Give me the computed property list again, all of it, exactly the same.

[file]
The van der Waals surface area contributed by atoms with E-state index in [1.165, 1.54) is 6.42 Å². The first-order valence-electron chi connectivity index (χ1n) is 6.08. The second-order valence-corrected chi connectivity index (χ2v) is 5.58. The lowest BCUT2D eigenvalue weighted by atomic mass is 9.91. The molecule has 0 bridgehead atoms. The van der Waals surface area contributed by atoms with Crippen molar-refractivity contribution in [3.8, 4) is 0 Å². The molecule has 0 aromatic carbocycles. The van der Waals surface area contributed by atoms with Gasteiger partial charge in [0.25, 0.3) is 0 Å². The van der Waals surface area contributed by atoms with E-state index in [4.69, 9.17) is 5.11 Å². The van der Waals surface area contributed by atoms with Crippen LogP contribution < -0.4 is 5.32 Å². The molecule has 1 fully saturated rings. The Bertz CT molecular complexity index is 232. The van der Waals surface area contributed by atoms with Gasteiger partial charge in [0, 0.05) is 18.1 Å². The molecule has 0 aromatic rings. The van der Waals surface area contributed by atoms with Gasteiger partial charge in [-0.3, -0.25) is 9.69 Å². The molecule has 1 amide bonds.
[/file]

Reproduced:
The van der Waals surface area contributed by atoms with E-state index in [1.165, 1.54) is 6.42 Å². The first-order valence-electron chi connectivity index (χ1n) is 6.08. The second-order valence-corrected chi connectivity index (χ2v) is 5.58. The lowest BCUT2D eigenvalue weighted by atomic mass is 9.91. The molecule has 0 bridgehead atoms. The van der Waals surface area contributed by atoms with Crippen molar-refractivity contribution in [3.8, 4) is 0 Å². The molecule has 0 aromatic carbocycles. The van der Waals surface area contributed by atoms with Gasteiger partial charge in [0.25, 0.3) is 0 Å². The van der Waals surface area contributed by atoms with E-state index in [4.69, 9.17) is 5.11 Å². The van der Waals surface area contributed by atoms with Crippen LogP contribution < -0.4 is 5.32 Å². The molecule has 1 fully saturated rings. The Bertz CT molecular complexity index is 232. The van der Waals surface area contributed by atoms with Gasteiger partial charge in [0, 0.05) is 18.1 Å². The molecule has 0 aromatic rings. The van der Waals surface area contributed by atoms with Gasteiger partial charge in [-0.3, -0.25) is 9.69 Å². The molecule has 1 amide bonds.